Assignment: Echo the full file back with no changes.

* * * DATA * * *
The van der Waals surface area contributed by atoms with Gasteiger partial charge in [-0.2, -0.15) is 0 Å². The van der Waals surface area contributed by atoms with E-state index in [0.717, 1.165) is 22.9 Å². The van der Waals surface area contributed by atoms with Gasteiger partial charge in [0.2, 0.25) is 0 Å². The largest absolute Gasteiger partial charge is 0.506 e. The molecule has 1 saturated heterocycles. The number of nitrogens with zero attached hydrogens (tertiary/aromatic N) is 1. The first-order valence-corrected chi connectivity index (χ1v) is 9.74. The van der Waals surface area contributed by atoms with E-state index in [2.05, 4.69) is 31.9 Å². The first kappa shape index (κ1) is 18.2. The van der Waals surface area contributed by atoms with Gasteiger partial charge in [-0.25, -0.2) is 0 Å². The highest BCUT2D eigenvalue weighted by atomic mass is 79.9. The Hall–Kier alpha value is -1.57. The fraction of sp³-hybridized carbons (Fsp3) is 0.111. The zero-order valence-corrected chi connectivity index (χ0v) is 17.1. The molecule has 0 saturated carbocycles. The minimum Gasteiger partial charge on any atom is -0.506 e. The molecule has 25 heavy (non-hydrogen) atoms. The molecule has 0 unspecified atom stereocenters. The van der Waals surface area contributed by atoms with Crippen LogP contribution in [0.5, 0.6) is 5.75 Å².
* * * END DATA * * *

The van der Waals surface area contributed by atoms with Gasteiger partial charge in [-0.2, -0.15) is 0 Å². The van der Waals surface area contributed by atoms with E-state index in [0.717, 1.165) is 22.9 Å². The van der Waals surface area contributed by atoms with Gasteiger partial charge in [0.2, 0.25) is 0 Å². The largest absolute Gasteiger partial charge is 0.506 e. The molecule has 1 saturated heterocycles. The number of nitrogens with zero attached hydrogens (tertiary/aromatic N) is 1. The first-order valence-corrected chi connectivity index (χ1v) is 9.74. The van der Waals surface area contributed by atoms with E-state index in [2.05, 4.69) is 31.9 Å². The first kappa shape index (κ1) is 18.2. The van der Waals surface area contributed by atoms with Gasteiger partial charge in [-0.25, -0.2) is 0 Å². The highest BCUT2D eigenvalue weighted by atomic mass is 79.9. The Hall–Kier alpha value is -1.57. The fraction of sp³-hybridized carbons (Fsp3) is 0.111. The zero-order valence-corrected chi connectivity index (χ0v) is 17.1. The molecule has 0 saturated carbocycles. The minimum Gasteiger partial charge on any atom is -0.506 e. The molecule has 25 heavy (non-hydrogen) atoms. The molecule has 0 unspecified atom stereocenters. The van der Waals surface area contributed by atoms with Crippen LogP contribution in [0.5, 0.6) is 5.75 Å².